Violence builds in Egypt over Islamist governors

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CAIRO — Clashes erupted in nine Egyptian provinces and an influential tourism lobby threatened to shut its doors as outrage escalated over President Mohammed Morsi's latest appointment of Islamists to key positions.

Discontent with Morsi, who marks a year in power at the end of the month, is building up as critics plan mass protests on June 30 to call for early elections. They accuse him of failing to revive the economy while putting the interests of his Muslim Brotherhood allies ahead of the nation's good.

Morsi's appointment of eight Islamists as provincial governors this week immediately touched off a wave of protests that continued Thursday. Tourism Minister Hisham Zaazou resigned Wednesday because one of the new governors belongs to a group linked to a deadly attack on a main tourist site.

In Gharbiya province Thursday, opposition groups surrounded a local state council office, denying the new governor access, the state-run Ahram Gate website reported.

Morsi supporters and opponents clashed overnight in the Nile Delta city of Mansoura in Daqahliya province, while at least 25 were hurt in fighting in Kafr El-Sheik province, according to Ahram Gate.

The unrest is a result of the opposition that "adopts violence as their doctrine, having failed to win people's confidence at the ballot box," the Freedom and Justice Party, the Brotherhood's political arm, said in an e-mailed statement.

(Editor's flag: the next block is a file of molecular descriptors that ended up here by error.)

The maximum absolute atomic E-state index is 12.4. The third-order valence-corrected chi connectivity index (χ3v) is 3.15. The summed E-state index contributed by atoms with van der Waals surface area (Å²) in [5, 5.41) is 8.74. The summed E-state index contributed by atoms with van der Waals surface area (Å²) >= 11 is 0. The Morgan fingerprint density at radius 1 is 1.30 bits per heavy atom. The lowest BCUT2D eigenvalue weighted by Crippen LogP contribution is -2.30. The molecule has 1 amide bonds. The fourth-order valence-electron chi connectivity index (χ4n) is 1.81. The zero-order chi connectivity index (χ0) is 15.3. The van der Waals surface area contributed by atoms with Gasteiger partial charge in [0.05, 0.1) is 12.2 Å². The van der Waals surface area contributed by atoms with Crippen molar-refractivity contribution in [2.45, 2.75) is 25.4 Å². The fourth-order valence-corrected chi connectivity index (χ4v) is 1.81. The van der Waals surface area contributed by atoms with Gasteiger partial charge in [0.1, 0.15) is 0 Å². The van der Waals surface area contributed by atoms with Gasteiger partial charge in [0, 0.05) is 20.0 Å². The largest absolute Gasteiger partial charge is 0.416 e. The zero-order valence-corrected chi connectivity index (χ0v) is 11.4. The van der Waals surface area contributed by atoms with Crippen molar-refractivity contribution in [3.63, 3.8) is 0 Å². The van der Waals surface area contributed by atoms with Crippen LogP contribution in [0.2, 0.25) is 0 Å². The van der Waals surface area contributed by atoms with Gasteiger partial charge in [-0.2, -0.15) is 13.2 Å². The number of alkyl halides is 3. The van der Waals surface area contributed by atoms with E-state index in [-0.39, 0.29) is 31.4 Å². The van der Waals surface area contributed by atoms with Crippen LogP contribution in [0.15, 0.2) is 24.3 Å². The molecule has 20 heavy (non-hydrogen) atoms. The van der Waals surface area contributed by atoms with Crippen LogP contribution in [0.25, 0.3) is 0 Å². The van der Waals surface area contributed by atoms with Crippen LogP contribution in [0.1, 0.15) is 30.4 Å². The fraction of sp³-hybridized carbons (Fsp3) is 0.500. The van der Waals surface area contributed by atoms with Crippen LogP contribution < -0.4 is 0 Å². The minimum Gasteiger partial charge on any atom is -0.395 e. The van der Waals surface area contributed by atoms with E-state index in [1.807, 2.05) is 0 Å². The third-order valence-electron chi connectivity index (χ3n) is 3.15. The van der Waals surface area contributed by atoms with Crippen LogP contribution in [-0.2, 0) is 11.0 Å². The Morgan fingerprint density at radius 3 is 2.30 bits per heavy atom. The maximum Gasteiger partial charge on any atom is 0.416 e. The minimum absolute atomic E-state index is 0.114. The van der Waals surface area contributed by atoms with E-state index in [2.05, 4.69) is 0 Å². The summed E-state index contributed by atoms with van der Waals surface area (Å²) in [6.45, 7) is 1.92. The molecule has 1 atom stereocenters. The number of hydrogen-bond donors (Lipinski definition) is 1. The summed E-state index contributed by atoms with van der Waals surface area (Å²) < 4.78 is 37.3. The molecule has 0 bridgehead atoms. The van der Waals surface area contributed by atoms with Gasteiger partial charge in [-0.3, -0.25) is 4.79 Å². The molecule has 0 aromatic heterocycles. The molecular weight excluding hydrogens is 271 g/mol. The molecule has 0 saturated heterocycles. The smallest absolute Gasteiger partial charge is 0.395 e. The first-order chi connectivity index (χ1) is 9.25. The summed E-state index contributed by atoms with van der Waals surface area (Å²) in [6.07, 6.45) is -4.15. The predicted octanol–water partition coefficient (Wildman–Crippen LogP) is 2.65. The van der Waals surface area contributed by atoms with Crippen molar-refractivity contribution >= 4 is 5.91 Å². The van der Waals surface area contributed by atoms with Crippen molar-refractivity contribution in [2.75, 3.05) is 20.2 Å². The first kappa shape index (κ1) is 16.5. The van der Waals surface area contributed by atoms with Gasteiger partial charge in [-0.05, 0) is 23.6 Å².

The appointment of Adel El-Khayat, a member of the onetime militant group Al-Gamaa Al-Islamiya, as governor of Luxor has generated the most uproar. The group claimed it carried out a 1997 attack on a famed Luxor temple that killed 58 foreigners and four Egyptians. It has since renounced violence.

The appointment could mean "the death of the tourism industry in Egypt," the Egyptian Tourism Federation trade group said in a half-page advertisement in the Al-Ahram newspaper Thursday. Its 130 employees threatened to resign over the appointments, spokesman Khaled El-Manawi was quoted as telling the Al-Shourouk newspaper.

Protests and sporadic violence have persisted in Egypt more than two years after the uprising that toppled Mubarak, deterring investors as well as tourists and complicating the task of reviving an economy growing at its slowest pace in two decades.

A petition drive organized by the Tamarod or "Rebel" campaign has collected several million signatures calling for Morsi's ouster.

Separately, the National Salvation Front opposition alliance and other groups agreed on the need to keep the June 30 protests peaceful, Al-Ahram reported.

The government has vowed to respect peaceful protests, while warning that state installations will be heavily guarded and lawbreakers dealt with firmly.